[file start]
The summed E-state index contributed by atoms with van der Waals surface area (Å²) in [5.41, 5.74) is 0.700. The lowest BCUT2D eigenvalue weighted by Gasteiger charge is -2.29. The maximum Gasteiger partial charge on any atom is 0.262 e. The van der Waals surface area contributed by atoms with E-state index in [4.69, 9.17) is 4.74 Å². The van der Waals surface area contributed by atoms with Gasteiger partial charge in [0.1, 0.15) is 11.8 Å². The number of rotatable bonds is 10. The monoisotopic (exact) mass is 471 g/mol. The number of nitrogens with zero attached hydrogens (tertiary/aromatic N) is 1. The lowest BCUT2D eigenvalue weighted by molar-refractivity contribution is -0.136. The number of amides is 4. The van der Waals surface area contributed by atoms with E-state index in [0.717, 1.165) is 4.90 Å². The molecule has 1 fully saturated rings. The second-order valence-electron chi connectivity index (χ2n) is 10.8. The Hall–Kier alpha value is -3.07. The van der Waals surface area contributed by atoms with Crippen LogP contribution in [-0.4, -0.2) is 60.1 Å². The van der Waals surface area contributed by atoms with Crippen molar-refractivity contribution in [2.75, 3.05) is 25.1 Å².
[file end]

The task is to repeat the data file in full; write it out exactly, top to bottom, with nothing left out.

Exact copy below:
The summed E-state index contributed by atoms with van der Waals surface area (Å²) in [5.41, 5.74) is 0.700. The lowest BCUT2D eigenvalue weighted by Gasteiger charge is -2.29. The maximum Gasteiger partial charge on any atom is 0.262 e. The van der Waals surface area contributed by atoms with E-state index in [4.69, 9.17) is 4.74 Å². The van der Waals surface area contributed by atoms with Gasteiger partial charge in [0.1, 0.15) is 11.8 Å². The number of rotatable bonds is 10. The monoisotopic (exact) mass is 471 g/mol. The number of nitrogens with zero attached hydrogens (tertiary/aromatic N) is 1. The lowest BCUT2D eigenvalue weighted by molar-refractivity contribution is -0.136. The number of amides is 4. The van der Waals surface area contributed by atoms with E-state index in [0.717, 1.165) is 4.90 Å². The molecule has 1 fully saturated rings. The second-order valence-electron chi connectivity index (χ2n) is 10.8. The Hall–Kier alpha value is -3.07. The van der Waals surface area contributed by atoms with Crippen LogP contribution in [-0.4, -0.2) is 60.1 Å². The van der Waals surface area contributed by atoms with Crippen molar-refractivity contribution in [2.75, 3.05) is 25.1 Å².